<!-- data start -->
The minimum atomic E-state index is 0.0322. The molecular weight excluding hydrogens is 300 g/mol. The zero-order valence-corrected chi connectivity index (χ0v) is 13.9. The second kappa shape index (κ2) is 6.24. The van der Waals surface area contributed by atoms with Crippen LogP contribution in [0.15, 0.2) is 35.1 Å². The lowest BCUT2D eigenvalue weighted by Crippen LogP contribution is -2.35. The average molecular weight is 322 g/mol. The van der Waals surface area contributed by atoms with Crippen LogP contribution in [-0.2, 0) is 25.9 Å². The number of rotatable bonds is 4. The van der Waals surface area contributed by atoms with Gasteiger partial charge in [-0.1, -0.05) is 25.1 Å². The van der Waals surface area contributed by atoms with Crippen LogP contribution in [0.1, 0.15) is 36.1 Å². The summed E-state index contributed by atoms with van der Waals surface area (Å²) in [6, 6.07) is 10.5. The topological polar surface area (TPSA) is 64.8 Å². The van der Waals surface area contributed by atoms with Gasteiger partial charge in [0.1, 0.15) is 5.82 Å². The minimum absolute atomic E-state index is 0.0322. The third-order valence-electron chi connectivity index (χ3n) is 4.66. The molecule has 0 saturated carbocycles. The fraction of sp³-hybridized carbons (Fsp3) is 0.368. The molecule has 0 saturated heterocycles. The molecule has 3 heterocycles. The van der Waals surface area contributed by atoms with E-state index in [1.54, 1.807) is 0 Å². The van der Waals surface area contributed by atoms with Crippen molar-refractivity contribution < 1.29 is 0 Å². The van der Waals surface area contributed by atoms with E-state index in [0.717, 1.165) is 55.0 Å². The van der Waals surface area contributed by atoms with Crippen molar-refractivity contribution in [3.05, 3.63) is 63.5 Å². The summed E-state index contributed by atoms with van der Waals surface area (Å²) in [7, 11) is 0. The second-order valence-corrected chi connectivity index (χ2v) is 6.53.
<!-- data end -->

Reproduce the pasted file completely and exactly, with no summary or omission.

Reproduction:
The minimum atomic E-state index is 0.0322. The molecular weight excluding hydrogens is 300 g/mol. The zero-order valence-corrected chi connectivity index (χ0v) is 13.9. The second kappa shape index (κ2) is 6.24. The van der Waals surface area contributed by atoms with Crippen LogP contribution in [0.15, 0.2) is 35.1 Å². The lowest BCUT2D eigenvalue weighted by Crippen LogP contribution is -2.35. The average molecular weight is 322 g/mol. The van der Waals surface area contributed by atoms with Crippen LogP contribution in [-0.2, 0) is 25.9 Å². The number of rotatable bonds is 4. The van der Waals surface area contributed by atoms with Gasteiger partial charge in [-0.1, -0.05) is 25.1 Å². The van der Waals surface area contributed by atoms with Crippen LogP contribution in [0.1, 0.15) is 36.1 Å². The summed E-state index contributed by atoms with van der Waals surface area (Å²) in [6, 6.07) is 10.5. The topological polar surface area (TPSA) is 64.8 Å². The van der Waals surface area contributed by atoms with Gasteiger partial charge in [0.1, 0.15) is 5.82 Å². The minimum absolute atomic E-state index is 0.0322. The third-order valence-electron chi connectivity index (χ3n) is 4.66. The molecule has 0 saturated carbocycles. The fraction of sp³-hybridized carbons (Fsp3) is 0.368. The molecule has 0 saturated heterocycles. The molecule has 3 heterocycles. The van der Waals surface area contributed by atoms with E-state index in [1.54, 1.807) is 0 Å². The van der Waals surface area contributed by atoms with Crippen molar-refractivity contribution < 1.29 is 0 Å². The van der Waals surface area contributed by atoms with E-state index in [0.717, 1.165) is 55.0 Å². The van der Waals surface area contributed by atoms with Crippen molar-refractivity contribution in [3.05, 3.63) is 63.5 Å². The summed E-state index contributed by atoms with van der Waals surface area (Å²) in [7, 11) is 0. The second-order valence-corrected chi connectivity index (χ2v) is 6.53.